Title: Jupiter’s Circle Vol. I
Publisher: Image Comics
Writer: Mark Millar
Artist: Wilfredo Torres (#1-4 & 6), Davide Gianfelice & Francisco Moratarino (#5)
Inker: Wilfredo Troes (#1-4 & 6), Davide Gianfelice & Francisco Moratarino (#5)
Colorist: Ive Svorcina
Letterer: Peter Doherty
Cover Artist: Frank Quitely
While I was expecting a sequel to Millar’s Jupiter’s Legacy, I did not expect a prequel. I have to admit that I was kind of worried about a prequel. The original story, while there were several questions about Sampson clan that were never addressed, I became engrossed with how the offspring of the Sampson clan were going to rebel against their uncle, Walter Sampson. Mark Millar takes the reader back to the 1950s, when Utopia created the superhero group, the Union.
While I always take issue with how Americans envision the 1950s, I have to give Millar a salute for doing the exact same thing. Even in the 50s, the villains were quaint. Times were easy and everyone loved the Union. All of the members were upstanding citizens who didn’t have skeletons in their closet, or so we think…
This part of Millar’s writing is what jumped out at me immediately. Everyone is happy and even when they fight villains there is no sense of urgency or mortality. Hey is that an alien invasion? We got it! News at 6pm. Many have compared Jupiter’s Circle to Made Men. I can see why.
Millar tackles quite a few issues. In the first issue, the Union faces off against the villainous J. Edgar Hoover. As much as I dislike Hoover, I never thought anyone would take him on as a villain. Ironically, he is probably the greatest domestic villain the United States has ever had. Hoover built a career and a government agency as he stepped on the Bill of Rights. Millar has always been someone to push the envelope, but I never saw that coming. Just having Hoover as a villain is enough for the price of admission.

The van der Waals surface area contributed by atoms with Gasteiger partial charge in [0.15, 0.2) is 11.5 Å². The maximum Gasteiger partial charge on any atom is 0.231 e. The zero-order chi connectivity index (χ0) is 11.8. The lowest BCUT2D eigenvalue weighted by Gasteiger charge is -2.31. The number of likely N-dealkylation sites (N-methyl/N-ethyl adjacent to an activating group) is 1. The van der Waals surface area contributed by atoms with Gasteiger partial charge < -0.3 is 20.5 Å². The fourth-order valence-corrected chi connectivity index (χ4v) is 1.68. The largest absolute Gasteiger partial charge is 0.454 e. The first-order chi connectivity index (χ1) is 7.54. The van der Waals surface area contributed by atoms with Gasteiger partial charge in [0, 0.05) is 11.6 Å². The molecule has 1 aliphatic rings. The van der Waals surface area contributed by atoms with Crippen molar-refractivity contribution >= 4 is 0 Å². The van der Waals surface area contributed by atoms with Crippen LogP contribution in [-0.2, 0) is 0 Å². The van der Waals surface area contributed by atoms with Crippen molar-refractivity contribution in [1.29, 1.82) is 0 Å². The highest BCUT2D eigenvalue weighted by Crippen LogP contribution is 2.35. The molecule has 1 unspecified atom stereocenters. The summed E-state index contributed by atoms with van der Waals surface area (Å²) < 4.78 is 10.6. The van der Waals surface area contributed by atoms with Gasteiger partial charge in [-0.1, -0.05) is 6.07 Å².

The next several issues deal with the private lives of several of the members. Millar also throws the first bit of tension between Utopia and his younger brother, Walter. I notice that Walter’s powers compared to the other members of the Union are more insidious. He does have super strength and agility but he can control and manipulate minds. This sets him apart from the other heroes. While the tension is subtle, Millar shows how the tension between the two began. Utopia never really entertained any of his brother’s ideas. At the same time, Walter was always accused of being insidious when it came to his powers.
I am completely unfamiliar with Wilfredo Torres’ artwork. However, Torres’ work fits with the overall story line. His pencils are very clean and he makes it all look so easy. The way Torres drew the costumes and the outfits really makes the comic feel like it was a reprint from the fifties. His breakdowns are very stylized and the colors by Ive Svorcina fits the entire motif. The artwork really comes together. Even if there was no dialogue, the reader would get it. Davide Gianfelice’s work also stands out and does not disrupt the series at all.
Now I am invested in the story of the Union and wonder where Millar will go to from here. I am hoping he continues both storylines and publishes them together. The best part about Jupiter’s Circle is that the reader can jump into either story and not actually miss anything. This is a testament to Millar’s writing. While I hope that Frank Quitely returns to full art duties, I think Millar has made a good choice in artists, and I wouldn’t mind seeing any of the aforementioned returned.